In the following letter, Ignatius offers a reproof to a Jesuit scholastic. Giovanni Battista Viola professed obedience yet sought to impose his own solution to an academic difficulty, which he had created by ignoring Ignatius’s directions. Ignatius responded with his two understandings of “blind” obedience. Viola had gone to Paris with Andrés de Oviedo in October 1541.
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May the sovereign grace and love of Christ our Lord be always for our continual favor and help.
I received a letter from you, and do not understand it. Speaking of obedience in two places in your letter, you say in the first that you are ready to obey my will, and in the second, “Since I would sooner long for death than kick against obedience, I submit to Your Reverence’s judgment.” Now inasmuch as it seems to me that obedience seeks to be blind, I understand blind in two ways: (1) An inferior ought to surrender his own understanding (where there is no question of sin) and do what is commanded him; and (2) an inferior who is or has been given a command by the superior and perceives reasons against what is commanded or drawbacks in it ought humbly to represent to the superior the reasons or drawbacks that occur to him, without attempting to draw him to one side or the other, and afterwards tranquilly to follow the way that is pointed out to him or commanded.
Now, in reply to your own obedience, I cannot manage to understand it. For after giving me what are in your opinion many good arguments to convince me that you ought to change teachers, you tell me elsewhere in your letter, “I decided to write Your Reverence begging you to deign to let me know whether we should change teachers or waste our time.” You yourself can judge whether you are seeking obedience or submitting your own judgment so that I can tell you what to do. If you so abound in your own judgment and are quite clear that you are wasting your time, where is your submission of judgment? Or do you perhaps think I am supposed to tell you that you should waste your time? May God our Lord never let me, where I cannot help, do anything to anyone’s harm!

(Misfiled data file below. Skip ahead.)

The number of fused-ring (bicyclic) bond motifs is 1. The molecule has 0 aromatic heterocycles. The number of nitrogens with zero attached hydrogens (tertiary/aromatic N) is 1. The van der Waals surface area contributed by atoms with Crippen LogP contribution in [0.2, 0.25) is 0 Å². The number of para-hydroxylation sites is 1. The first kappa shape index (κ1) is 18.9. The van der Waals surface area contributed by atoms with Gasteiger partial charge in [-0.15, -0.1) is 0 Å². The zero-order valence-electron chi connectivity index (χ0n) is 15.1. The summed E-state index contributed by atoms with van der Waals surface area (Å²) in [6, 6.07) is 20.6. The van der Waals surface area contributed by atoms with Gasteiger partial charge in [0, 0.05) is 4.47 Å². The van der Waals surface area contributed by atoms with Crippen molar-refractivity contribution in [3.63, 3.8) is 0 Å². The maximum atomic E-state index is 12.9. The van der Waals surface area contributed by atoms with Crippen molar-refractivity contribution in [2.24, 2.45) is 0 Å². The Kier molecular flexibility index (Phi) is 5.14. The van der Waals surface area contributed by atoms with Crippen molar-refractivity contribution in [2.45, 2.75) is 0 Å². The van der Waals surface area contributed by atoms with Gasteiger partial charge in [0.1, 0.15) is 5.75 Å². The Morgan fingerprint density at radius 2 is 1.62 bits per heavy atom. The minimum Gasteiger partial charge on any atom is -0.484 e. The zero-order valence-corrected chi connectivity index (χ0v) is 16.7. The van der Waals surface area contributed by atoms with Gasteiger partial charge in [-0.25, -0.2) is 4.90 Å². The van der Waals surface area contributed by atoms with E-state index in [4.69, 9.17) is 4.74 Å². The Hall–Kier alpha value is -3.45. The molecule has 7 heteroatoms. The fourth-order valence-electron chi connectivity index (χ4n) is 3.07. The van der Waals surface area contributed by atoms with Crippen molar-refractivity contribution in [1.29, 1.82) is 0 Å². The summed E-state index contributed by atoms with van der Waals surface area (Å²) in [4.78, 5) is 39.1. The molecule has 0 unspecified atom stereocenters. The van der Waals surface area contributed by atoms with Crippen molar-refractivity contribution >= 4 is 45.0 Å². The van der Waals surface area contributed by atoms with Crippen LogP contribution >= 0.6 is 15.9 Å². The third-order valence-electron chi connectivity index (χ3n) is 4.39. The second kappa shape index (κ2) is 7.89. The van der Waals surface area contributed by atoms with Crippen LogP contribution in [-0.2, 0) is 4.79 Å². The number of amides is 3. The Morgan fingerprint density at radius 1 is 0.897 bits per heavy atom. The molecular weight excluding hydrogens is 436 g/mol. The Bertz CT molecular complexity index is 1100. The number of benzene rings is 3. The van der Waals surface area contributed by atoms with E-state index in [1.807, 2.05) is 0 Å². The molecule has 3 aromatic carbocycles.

Elsewhere you say, “I am really sorry to have wasted these last eight months under this teacher, but if you still think we should go on wasting it, we will continue with him.” As I recall, when you left here, I told you that by the time you got to Paris the Summulæ course would have been underway for two or three months, and that you ought to study Latin for four or five months to gain confidence and then spend a further three or four months on an introduction to the Summulæ, so that you could enroll in the course the following year with some preparation. But since you preferred to follow your opinion rather than mine and to enter a course that was already two or three months advanced, you be the one to decide who is responsible for your wasting your time.
I close, praying God our Lord by his infinite and sovereign goodness to give us his abundant grace so that we may know his most holy will and entirely fulfill it.
Original Source (English translation):
Ignatius of Loyola: Letters and Instructions, ed. John W. Padberg, et al. St. Louis, Mo.: Institute of Jesuit Sources, 1996, “To Giovanni Battista Viola, by commission, Rome, August, 1542,” pg. 86–87.